Restless Summer

Cherry Hill 

 It seemed that no matter where you went across the country, some truths seeped into the map and stained the greater world. It turned out craft fairs catered to a cluster of usual suspects: homely older ladies with passions for soap making, people building businesses on artisanal, small batch jars of preservatives and seasonings. Not to mention that someone always had to be making wind chimes out of driftwood and bits of melted down glass.

 The Cherry Hill Craft Market was a bi-yearly grab bag, a mix of the good, the bad, and the downright ugly where the creative was concerned. The October show catered more towards the Christmas crowd, but she made a point to block time in her schedule for the summer display. Last year it had ended in her handing out a handful of business cards, a couple of vendors for the gift shop and allotted local talent within the gallery.

 This year so far, it seemed to be a lot of hats and scarves knitted from the wool of alpaca's, a handful of ornate and yet bizarrely painted nesting dolls, and ... whatever this was. She hesitated halfway in the shade of one of the tents and turned it in her hands.Ah, it was a bracelet made from ... a fork. How inspired.


Lee usually came to these things during the colder months in search of scented pine cones. Unfortunately, such seasonal-scented goods were hard to come by in early July, but he was bored.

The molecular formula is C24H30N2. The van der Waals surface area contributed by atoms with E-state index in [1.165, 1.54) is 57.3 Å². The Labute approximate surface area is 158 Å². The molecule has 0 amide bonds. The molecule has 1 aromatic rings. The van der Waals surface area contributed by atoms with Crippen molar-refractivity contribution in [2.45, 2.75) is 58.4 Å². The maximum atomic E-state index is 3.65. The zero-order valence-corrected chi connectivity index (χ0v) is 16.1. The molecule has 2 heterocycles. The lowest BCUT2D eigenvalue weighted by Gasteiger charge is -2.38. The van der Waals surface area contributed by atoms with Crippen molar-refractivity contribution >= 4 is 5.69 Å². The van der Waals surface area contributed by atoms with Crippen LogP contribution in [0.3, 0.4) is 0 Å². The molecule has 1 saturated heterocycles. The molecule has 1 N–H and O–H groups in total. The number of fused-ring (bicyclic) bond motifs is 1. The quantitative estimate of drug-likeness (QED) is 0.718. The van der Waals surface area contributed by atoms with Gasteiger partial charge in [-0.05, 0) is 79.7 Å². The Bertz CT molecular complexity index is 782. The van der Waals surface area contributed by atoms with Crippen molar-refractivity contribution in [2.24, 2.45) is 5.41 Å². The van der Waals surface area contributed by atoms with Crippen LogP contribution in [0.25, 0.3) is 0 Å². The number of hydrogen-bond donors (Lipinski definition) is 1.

Thus, a visit to the Cherry Hill Craft Market seemed due.

While the event didn't hold a candle to year-round markets like the one in Red Rock, at least in Lee's opinion, it was close enough to home that going there appealed to his reclusive, lethargic nature. Not to mention how satisfying it was to park his muddied Silverado in a lot full of rich-people cars.

Now, Lee wasn't ignorant of the powers that be. This was someone else's back yard, and he vowed to himself not to cause trouble. Besides, it wasn't like Belle Vista's cats were wolves.

Animal politics aside, the man was intrigued as he browsed the markets' wares. If nothing else, there was plenty of weird shit to add to Lee's collection of weird shit littering his house, such as some downright frightening sets of nesting dolls. Whoever decorated their mantles with those things, Lee didn't want to run into in a dark alley—that's for damn sure.

But then.

But then.

Lee discovered a denim fedora. It spoke to him the moment he saw it. Smiling to the vendor who rattled on about their homemade goods, he tried it on and was pleased with how perfectly it fit. "How much?" Lee asked, searching the hat for a price tag.

Then the vendor told him the price.


It was a well-made hat, but Lee was cheap.

In all honesty ever since visiting Jade Gardens, she was making it her goal to visit new places often. She was familiar with the area briefly by driving through it so when the ads came out talking about the market it was a definite destination. Perhaps they’d have something she might like? Even if not, it was the experience.